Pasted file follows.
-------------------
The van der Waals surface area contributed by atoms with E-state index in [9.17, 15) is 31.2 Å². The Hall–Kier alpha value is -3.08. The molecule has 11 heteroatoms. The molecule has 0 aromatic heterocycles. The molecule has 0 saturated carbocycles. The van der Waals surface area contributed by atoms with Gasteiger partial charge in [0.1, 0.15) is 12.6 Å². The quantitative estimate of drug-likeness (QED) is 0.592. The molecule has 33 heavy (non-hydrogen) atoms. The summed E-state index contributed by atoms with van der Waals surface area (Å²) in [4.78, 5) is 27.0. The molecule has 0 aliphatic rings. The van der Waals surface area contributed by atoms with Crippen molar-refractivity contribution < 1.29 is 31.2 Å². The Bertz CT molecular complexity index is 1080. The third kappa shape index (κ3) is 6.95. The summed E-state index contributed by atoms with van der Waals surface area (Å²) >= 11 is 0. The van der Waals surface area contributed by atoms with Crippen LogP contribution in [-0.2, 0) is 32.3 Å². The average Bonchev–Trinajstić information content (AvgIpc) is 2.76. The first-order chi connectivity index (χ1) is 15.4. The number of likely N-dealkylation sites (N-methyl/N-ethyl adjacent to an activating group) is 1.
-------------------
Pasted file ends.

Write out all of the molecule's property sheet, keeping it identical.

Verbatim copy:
The van der Waals surface area contributed by atoms with E-state index in [9.17, 15) is 31.2 Å². The Hall–Kier alpha value is -3.08. The molecule has 11 heteroatoms. The molecule has 0 aromatic heterocycles. The molecule has 0 saturated carbocycles. The van der Waals surface area contributed by atoms with Gasteiger partial charge in [0.1, 0.15) is 12.6 Å². The quantitative estimate of drug-likeness (QED) is 0.592. The molecule has 33 heavy (non-hydrogen) atoms. The summed E-state index contributed by atoms with van der Waals surface area (Å²) in [4.78, 5) is 27.0. The molecule has 0 aliphatic rings. The van der Waals surface area contributed by atoms with Crippen molar-refractivity contribution < 1.29 is 31.2 Å². The Bertz CT molecular complexity index is 1080. The third kappa shape index (κ3) is 6.95. The summed E-state index contributed by atoms with van der Waals surface area (Å²) >= 11 is 0. The van der Waals surface area contributed by atoms with Crippen LogP contribution in [-0.2, 0) is 32.3 Å². The average Bonchev–Trinajstić information content (AvgIpc) is 2.76. The first-order chi connectivity index (χ1) is 15.4. The number of likely N-dealkylation sites (N-methyl/N-ethyl adjacent to an activating group) is 1.